The timeline of Mac Miller: from Blue Slide Park to his demise

27 November 2018

Eric Friedberg

efriedbe@uccs.edu

The Pittsburgh rapper Mac Miller, also known as Malcolm McCormick, was known for his witty word play and backwards snapback hats in the early 2010s.

Mastering his style through a series of mix tapes during this era, Miller’s young and careless attitude was what attracted his young fans to him the most.

The genre of frat rap was what Miller had pioneered after his first studio album in 2011, “Blue Slide Park.”

“I got these Ray-Ban shades, kinda look like something Lennon would rock / It seems like now I got a couple bags whenever I shop.”

A genre that cherishes a good house party and excludes any negativity in its lyrical lexicon.

With a bad case of Senioritis, Miller’s rebellious ways of rapping about ditching school, and his fresh-to-death appearance took a wrong turn during his second studio album release in 2013, “Watching Movies with the Sound Off,” a transition in sound that was described to be a “quantum leap” by Pitchfork Magazine.

“Making sure my mom and dad are still somewhat in love / All these backfires of my experiments with drugs / And I experience the touch of my epiphany in color form.”

Due to his experimentation with drugs, Miller’s feelgood bangers are now instilling a darker vibe.

Facing his demons head on, Miller exposes a whole new side of himself that fans haven’t seen before while rapping about dead friends and drugs.

Two years later, Miller felt the excitement of a fresh outlook on life, displaying his 2015 record “GO:OD AM” to the public.

Staying true to his new contemplative self, Miler now recognizes the destruction he had caused while exercising his inner demons on “Watching Movies with the Sound Off.”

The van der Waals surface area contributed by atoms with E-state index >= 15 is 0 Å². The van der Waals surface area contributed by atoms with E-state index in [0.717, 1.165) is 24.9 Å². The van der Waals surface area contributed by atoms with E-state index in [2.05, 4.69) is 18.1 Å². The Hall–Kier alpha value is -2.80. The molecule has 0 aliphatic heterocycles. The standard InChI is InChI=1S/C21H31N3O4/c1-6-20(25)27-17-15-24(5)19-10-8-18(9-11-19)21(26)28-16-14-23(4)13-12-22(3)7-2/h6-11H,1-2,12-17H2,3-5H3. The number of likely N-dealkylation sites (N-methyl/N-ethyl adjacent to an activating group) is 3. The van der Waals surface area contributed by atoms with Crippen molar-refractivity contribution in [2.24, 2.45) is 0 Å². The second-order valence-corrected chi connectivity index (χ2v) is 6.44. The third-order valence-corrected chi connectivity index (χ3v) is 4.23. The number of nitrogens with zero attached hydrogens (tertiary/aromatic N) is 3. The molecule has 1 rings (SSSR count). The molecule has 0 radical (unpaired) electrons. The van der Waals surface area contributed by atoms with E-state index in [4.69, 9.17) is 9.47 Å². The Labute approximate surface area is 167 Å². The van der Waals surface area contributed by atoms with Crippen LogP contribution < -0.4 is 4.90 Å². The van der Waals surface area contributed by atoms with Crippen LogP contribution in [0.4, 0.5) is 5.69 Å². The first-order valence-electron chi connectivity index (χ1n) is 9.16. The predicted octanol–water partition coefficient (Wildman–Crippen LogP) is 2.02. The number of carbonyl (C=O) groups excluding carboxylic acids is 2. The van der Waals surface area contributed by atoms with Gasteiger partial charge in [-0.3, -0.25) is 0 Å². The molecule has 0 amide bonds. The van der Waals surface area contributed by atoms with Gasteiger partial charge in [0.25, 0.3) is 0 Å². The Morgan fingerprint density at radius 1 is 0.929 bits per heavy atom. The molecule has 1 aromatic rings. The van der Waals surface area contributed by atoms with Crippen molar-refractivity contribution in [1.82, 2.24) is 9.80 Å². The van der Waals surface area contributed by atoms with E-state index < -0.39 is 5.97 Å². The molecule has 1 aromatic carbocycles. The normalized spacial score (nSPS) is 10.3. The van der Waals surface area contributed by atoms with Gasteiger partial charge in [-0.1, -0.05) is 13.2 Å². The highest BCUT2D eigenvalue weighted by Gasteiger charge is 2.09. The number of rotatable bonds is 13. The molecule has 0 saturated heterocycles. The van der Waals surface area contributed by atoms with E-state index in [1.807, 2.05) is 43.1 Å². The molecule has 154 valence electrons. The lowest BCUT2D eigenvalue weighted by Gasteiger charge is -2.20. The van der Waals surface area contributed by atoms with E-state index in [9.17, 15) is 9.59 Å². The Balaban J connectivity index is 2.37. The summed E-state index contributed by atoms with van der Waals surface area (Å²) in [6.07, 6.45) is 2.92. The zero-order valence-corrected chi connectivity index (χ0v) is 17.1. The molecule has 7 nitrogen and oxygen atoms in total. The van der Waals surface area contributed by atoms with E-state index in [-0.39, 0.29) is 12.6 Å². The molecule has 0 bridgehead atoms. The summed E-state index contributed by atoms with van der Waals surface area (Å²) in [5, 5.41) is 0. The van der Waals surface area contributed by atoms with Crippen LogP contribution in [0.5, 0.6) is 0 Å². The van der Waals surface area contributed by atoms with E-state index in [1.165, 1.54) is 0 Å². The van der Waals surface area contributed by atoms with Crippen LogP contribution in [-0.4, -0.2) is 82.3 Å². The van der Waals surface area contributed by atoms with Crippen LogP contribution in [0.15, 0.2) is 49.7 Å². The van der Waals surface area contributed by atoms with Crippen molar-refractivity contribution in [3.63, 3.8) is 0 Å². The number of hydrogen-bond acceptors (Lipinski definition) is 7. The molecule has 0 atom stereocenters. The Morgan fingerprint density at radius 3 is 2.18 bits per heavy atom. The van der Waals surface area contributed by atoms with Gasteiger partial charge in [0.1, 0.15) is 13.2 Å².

“White lines be numbing them dark times / Them pills that I’m popping, I need to man up / Admit it’s a problem, I need a wake up / Before one morning, I don’t wake up.”

Battling depression and his anxieties on stardom, Miller’s lyrics always speak directly to the listener, Miller never doubting what his fans will think.

Picking up singing for the first time in his career, the 2016 record “The Divine Feminine” touches on Miller’s more sensitive side.

Putting his anxieties off to the side for a record, Miller would rather rap and sing about love.

“I’ll think of something to say, I always do / I’m in love with the way that you say my name / Every time it sound brand new.”

The 2018 record “Swimming” was Miller’s last.

Malcolm McCormick was found dead at the age of 26 at his LA home on Sept 7 at 11:51 a.m.

The County of Los Angeles medical examiners later released that McCormick had died from a mixture of fentanyl, which, according to drugabuse.gov, is around 50 to 100 times more powerful than morphine.

Leaving fans with a final bow, “Swimming” gives listeners goosebumps.

“Feel it a little, feel it a lot / I’m swimmin’ a bit, but deeper in thought.”

The name of the album is symbolic of his mental state – oppose to his later albums in his career where he was below the surface.

“Swimming” exhibits some of Millers strongest studio performances and lyrics that explained the depression and anxieties of stardom that hit him midway through his success. Symbolic of his mental state, Miller is finally swimming – which leaves fans to ponder if his demise was intentional or not.

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